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Functional languages like F# and Scala are becoming popular. Do these types of functional languages make it easier to write higher quality software that requires less testing. In other words, is it easier to write "correct" software that has fewer bugs?

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This is probably a better question for programmers.se –  Ethel Evans Jun 11 '11 at 18:56
    
Perhaps. Probably crosses domains. Can someone move it? How about a SE feature where a question can live in > 1 world? –  user207 Jun 11 '11 at 19:31
    
After all, picking the forum is really just adding a tag. –  user207 Jun 11 '11 at 19:37
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2 Answers 2

Functional languages may make it harder to create some kinds of bugs (e.g. bugs due to misunderstandings about side effects). Of course language acquisition has a learning curve, and there may be more bugs rather than fewer while a developer reaches a certain skill level.
Moreover, bugs arise for all kinds of reasons, some of which have nothing to do with the programming language.

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1. Let's assume that one has become a competent programmer in the functional language. 2. Are we assuming that those "other reasons" are equal across all languages so we can just ignore them? Given these assumptions, are functional programs easier to write with few bugs? –  user207 Jun 11 '11 at 15:53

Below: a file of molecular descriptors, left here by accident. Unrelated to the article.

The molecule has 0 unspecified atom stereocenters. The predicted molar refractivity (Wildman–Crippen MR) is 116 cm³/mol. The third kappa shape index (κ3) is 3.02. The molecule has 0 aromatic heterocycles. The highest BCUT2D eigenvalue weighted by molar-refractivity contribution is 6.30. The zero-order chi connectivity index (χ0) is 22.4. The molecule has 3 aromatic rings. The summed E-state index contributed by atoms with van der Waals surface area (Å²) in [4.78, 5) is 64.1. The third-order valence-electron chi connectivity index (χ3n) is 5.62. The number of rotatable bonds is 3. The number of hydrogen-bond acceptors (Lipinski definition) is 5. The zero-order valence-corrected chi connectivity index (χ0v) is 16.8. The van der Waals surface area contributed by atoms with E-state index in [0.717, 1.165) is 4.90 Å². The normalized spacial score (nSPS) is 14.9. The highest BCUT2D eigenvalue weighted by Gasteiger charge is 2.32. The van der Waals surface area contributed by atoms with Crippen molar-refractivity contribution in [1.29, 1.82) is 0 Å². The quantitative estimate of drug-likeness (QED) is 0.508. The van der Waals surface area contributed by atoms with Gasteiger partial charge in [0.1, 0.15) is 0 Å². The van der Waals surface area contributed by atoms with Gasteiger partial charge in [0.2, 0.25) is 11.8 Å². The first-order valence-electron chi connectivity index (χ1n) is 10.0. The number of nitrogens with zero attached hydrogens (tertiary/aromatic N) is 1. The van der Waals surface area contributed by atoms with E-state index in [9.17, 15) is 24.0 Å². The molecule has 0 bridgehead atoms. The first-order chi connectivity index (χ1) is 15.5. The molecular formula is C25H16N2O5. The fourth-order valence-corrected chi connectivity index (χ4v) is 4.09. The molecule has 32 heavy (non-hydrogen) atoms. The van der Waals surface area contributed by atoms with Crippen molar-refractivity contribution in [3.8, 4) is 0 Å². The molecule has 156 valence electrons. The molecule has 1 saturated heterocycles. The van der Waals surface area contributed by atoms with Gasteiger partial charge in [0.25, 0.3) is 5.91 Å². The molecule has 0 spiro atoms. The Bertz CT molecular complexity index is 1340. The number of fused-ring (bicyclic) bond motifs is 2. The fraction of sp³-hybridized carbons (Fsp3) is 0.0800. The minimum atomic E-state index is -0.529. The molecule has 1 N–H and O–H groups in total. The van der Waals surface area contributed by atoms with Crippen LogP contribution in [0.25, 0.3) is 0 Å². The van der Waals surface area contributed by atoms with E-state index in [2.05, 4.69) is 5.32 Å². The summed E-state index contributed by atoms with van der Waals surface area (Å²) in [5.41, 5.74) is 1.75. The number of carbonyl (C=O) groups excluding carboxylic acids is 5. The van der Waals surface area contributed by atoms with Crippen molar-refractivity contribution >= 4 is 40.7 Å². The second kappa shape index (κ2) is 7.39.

Not necessarily. For example, You need to consider the language environment. If you use a functional language, will there be as rich an ecosystem of supporting libraries available is there are for more established, procedural languages? If not, you may need to write more code yourself. The more code you write, the more bugs you will produce. And yes, existing libraries may have bugs too, but if others are using and maintaining them, there are probably fewer bugs than in your brand-new code. –  user246 Jun 11 '11 at 17:41
    
This is really a topic for a language forum, not a QA forum. Yes, your question is about quality, but no, there are not a lot of functional programming experts/advocates hanging around here. –  user246 Jun 11 '11 at 17:43
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Correctness is subjective. Whether or not software is 'correct' depends on your idea of correctness.

WRT F# and Scala, they are just programming languages. There are benefits and limitiations for the various programming languages. When used by competent developers various programming languages can be employed very effectively in the appropriate context to help develop software solutions.

In a nutshell, it's not the programming language as much as it is the competency of the developer using the language and the context in which it is being used.

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